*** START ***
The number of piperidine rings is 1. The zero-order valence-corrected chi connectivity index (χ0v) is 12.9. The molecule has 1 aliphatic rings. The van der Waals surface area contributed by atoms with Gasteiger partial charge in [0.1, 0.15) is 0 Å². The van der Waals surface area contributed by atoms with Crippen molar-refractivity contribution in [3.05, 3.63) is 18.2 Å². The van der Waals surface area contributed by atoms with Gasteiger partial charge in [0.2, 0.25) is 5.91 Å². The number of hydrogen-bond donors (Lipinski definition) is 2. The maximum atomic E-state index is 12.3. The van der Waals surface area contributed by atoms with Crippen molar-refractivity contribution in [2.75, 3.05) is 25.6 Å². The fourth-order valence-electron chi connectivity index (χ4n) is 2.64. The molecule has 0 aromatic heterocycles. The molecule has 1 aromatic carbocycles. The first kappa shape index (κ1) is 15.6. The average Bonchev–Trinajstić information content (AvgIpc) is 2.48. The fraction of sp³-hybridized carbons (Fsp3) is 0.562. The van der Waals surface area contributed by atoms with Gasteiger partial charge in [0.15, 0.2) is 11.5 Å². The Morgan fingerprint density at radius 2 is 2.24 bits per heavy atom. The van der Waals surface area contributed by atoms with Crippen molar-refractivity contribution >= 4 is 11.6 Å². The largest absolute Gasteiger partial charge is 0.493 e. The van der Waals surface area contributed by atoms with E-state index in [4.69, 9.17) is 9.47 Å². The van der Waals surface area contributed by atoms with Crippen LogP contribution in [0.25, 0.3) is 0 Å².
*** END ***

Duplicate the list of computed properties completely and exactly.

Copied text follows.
The number of piperidine rings is 1. The zero-order valence-corrected chi connectivity index (χ0v) is 12.9. The molecule has 1 aliphatic rings. The van der Waals surface area contributed by atoms with Gasteiger partial charge in [0.1, 0.15) is 0 Å². The van der Waals surface area contributed by atoms with Crippen molar-refractivity contribution in [3.05, 3.63) is 18.2 Å². The van der Waals surface area contributed by atoms with Gasteiger partial charge in [0.2, 0.25) is 5.91 Å². The number of hydrogen-bond donors (Lipinski definition) is 2. The maximum atomic E-state index is 12.3. The van der Waals surface area contributed by atoms with Crippen molar-refractivity contribution in [2.75, 3.05) is 25.6 Å². The fourth-order valence-electron chi connectivity index (χ4n) is 2.64. The molecule has 0 aromatic heterocycles. The molecule has 1 aromatic carbocycles. The first kappa shape index (κ1) is 15.6. The average Bonchev–Trinajstić information content (AvgIpc) is 2.48. The fraction of sp³-hybridized carbons (Fsp3) is 0.562. The van der Waals surface area contributed by atoms with Gasteiger partial charge in [0.15, 0.2) is 11.5 Å². The Morgan fingerprint density at radius 2 is 2.24 bits per heavy atom. The van der Waals surface area contributed by atoms with Crippen molar-refractivity contribution >= 4 is 11.6 Å². The largest absolute Gasteiger partial charge is 0.493 e. The van der Waals surface area contributed by atoms with E-state index in [4.69, 9.17) is 9.47 Å². The van der Waals surface area contributed by atoms with Crippen LogP contribution in [0.25, 0.3) is 0 Å².